Professor Who Specialized in Third World Economies Dies
Paul N. Rosenstein-Rodan, the international economist credited with coining the term “underdeveloped countries,” died Sunday.
Rosenstein-Rodan, a Boston University professor who specialized in the study of Third World economies, died after a heart attack at his home. He was 83.
Born in Krakow, Poland, Rosenstein-Rodan was considered a founder of developmental economics, which holds that economically developed countries can help less fortunate nations.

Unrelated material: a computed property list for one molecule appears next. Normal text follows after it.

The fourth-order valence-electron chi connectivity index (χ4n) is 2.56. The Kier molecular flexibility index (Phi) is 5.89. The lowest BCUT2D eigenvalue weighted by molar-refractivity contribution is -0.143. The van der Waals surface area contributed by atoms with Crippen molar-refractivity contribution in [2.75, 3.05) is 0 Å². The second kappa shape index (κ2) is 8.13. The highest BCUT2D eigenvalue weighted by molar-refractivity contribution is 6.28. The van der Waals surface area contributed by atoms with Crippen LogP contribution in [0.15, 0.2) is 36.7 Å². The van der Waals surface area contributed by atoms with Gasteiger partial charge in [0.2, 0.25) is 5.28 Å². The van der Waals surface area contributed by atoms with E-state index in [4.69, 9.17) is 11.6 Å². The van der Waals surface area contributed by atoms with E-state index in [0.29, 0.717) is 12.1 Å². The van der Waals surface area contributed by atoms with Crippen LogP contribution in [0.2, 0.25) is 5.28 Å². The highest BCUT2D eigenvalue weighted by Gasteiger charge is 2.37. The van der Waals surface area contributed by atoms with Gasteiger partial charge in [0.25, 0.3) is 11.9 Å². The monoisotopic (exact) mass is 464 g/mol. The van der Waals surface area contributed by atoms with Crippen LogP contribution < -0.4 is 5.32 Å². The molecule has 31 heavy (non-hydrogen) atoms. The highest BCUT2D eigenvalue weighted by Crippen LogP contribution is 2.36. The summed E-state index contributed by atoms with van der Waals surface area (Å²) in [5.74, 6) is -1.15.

“He’s considered the economist who coined the term ‘underdeveloped countries,’ ” said university spokesman Kevin Carleton.
“His theoretical work in economics, developed during the 1920s and ‘30s, was applied during the post-World War II era, initially in Italy and India and later in Latin America,” Carleton said.
From 1947 to 1953, Rosenstein-Rodan worked for the Washington-based International Bank for Reconstruction and Development, or World Bank, as assistant director of the economics department and head of the economic advisory staff.
He also worked with the Alliance for Progress, which sought to aid economic development in the Western Hemisphere, from 1961 to 1966, and was an adviser to India’s late Prime Minister Jawaharlal Nehru.
Rosenstein-Rodan was director of the Center for Latin American Development Studies, which he founded at Boston University when he arrived in 1972.